What Australia’s Crypto Execs, Regulators & Consumers Will Be Watching for in 2022

Disclaimer This article is for general information purposes only and isn’t intended to be financial product advice. You should always obtain your own independent advice before making any financial decisions. The Chainsaw and its contributors aren’t liable for any decisions based on this content.

A looming spot ETF and major regulatory advancements have given Australian crypto executives renewed optimism. The asset class is now firmly entrenched in the market’s mainstream. 

The Commonwealth Bank of Australia has moved into the space, and Rest Super told the market that it was giving serious consideration to investing in crypto. 

In late 2021, the Australian Securities and Investments Commission gave a tentative green light to a crypto spot ETF, or “ETP”, after Australia’s two biggest stock exchanges each listed their first crypto-focused ETFs, both of which went on to break records on debut.

Federal Treasury even gave its tick of approval to the asset class, even if only to slight the central bank.

Lasanka Perera, chief operating officer at crypto exchange Independent Reserve said that, as a result, the local market is likely to see serious institutional exposure.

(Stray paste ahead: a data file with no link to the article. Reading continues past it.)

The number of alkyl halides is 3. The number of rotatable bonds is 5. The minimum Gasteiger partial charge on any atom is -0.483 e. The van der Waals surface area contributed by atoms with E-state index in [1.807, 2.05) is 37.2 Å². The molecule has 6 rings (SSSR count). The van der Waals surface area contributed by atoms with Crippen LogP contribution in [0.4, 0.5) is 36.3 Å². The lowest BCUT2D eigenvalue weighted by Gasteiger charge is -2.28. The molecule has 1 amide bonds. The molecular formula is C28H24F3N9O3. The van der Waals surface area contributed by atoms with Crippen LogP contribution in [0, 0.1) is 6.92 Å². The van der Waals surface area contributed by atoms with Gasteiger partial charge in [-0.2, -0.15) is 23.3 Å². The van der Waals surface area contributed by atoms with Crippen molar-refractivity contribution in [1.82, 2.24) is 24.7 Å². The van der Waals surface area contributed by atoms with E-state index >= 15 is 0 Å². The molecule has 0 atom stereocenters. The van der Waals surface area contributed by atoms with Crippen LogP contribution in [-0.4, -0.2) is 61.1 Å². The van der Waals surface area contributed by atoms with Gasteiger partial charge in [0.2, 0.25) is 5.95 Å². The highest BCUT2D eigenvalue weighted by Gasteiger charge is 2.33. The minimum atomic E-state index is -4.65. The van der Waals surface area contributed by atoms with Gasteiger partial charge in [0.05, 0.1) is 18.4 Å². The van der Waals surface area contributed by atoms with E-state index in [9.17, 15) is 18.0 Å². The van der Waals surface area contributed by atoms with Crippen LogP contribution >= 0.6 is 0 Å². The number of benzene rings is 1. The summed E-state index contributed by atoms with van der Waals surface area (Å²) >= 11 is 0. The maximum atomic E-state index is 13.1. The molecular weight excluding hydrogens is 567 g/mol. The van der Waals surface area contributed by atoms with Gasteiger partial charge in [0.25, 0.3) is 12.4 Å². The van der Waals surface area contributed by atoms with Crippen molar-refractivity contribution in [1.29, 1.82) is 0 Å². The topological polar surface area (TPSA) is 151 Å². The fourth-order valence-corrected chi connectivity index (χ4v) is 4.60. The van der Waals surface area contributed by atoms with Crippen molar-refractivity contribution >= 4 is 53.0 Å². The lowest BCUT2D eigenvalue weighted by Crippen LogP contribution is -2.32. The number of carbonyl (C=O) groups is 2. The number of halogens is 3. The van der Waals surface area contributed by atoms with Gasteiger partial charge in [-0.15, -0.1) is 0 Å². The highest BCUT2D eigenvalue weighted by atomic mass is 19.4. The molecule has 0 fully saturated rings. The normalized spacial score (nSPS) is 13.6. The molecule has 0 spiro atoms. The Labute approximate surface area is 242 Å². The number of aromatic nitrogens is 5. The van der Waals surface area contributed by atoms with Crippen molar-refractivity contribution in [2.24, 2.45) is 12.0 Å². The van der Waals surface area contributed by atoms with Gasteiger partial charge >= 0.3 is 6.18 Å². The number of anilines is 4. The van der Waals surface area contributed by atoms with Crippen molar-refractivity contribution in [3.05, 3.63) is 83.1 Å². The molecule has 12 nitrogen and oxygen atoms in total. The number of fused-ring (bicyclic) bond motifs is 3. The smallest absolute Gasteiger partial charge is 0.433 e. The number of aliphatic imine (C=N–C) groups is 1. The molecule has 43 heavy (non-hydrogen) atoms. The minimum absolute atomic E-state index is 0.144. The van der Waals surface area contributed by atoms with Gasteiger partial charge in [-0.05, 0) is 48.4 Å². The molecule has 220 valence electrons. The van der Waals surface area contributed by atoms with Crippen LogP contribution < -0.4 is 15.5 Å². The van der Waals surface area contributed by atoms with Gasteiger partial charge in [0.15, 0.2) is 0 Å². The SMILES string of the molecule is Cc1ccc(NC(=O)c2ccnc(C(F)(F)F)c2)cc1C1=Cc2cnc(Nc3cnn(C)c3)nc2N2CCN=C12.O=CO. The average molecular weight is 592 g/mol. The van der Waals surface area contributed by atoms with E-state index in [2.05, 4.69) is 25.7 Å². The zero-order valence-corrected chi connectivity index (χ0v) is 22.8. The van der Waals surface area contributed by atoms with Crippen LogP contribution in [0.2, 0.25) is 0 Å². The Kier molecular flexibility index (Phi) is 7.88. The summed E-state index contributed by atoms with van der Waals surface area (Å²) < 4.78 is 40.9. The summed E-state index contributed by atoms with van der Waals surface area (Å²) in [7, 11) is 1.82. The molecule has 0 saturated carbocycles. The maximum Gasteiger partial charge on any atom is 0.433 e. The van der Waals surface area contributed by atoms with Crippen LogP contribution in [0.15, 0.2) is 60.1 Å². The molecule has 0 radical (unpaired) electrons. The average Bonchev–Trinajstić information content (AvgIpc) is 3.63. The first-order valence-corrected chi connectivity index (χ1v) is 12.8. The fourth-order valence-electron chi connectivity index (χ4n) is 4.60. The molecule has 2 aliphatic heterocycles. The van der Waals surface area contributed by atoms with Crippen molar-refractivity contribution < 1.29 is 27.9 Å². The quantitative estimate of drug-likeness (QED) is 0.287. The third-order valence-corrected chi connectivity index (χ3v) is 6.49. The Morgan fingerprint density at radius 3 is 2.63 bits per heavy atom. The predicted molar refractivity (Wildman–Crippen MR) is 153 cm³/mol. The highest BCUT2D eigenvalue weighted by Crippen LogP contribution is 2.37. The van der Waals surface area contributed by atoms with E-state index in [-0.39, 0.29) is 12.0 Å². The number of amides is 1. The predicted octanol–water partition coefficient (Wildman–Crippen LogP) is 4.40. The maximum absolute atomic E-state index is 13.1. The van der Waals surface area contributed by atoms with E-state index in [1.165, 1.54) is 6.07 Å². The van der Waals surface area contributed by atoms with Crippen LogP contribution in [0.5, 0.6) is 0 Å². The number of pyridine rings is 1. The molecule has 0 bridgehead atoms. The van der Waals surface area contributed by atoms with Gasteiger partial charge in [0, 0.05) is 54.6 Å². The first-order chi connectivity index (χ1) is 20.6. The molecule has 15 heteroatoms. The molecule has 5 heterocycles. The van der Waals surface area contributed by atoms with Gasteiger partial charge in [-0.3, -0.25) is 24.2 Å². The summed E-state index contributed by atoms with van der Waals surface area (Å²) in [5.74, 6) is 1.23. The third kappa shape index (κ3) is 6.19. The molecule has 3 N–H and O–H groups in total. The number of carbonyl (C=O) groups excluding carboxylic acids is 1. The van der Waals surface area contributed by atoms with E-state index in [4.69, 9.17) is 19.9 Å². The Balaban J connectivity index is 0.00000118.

“I think, between Rest Super and CBA announcing that they’ll be offering limited crypto exposure to their user base, they’ve put the rest of the financial services sector on notice,” Perera said. 

“They’ve taken some serious career risk off the table, starting conversations at every bank in Australia; every super fund, and a lot of other financial institutions, who are now being forced to see crypto as a very serious, important asset class they need to be offering to customers.”

Australia is amongst the most “crypto-ready” countries in the world

Australia is among the keenest adopters of crypto in the world, with an average of various surveys finding that between 15% and 20% of Australians have some stake in the asset class. 

Perera said the asset class has become exponentially popular. Independent Reserve’s Australian Index found that the adoption and awareness of crypto in Australia has “more or less doubled” over the last year. 

“And I expect that that’ll probably happen again next year. So we might be in a situation where maybe 40% to 50% of Australians are touching crypto in some way,” Perera said. “With that, you’ll start to see even more major partnerships.”

Crypto exchanges have already made noteworthy efforts to enter the consciousness of average consumers. In May 2021, CoinJar and CoinSpot each brokered major sponsorship deals with the Melbourne Demons and Western Bulldogs respectively. 

Swyftx, another Australian exchange, followed suit when it announced it had brokered a sponsorship deal with the Bathurst 1000. 

User demographic continues to broaden

Even as institutional investment interest continues to heat up, some critics remain sceptical over whether crypto has any material day-to-day utility, and if the barrier to entry may still be too high for the average consumer.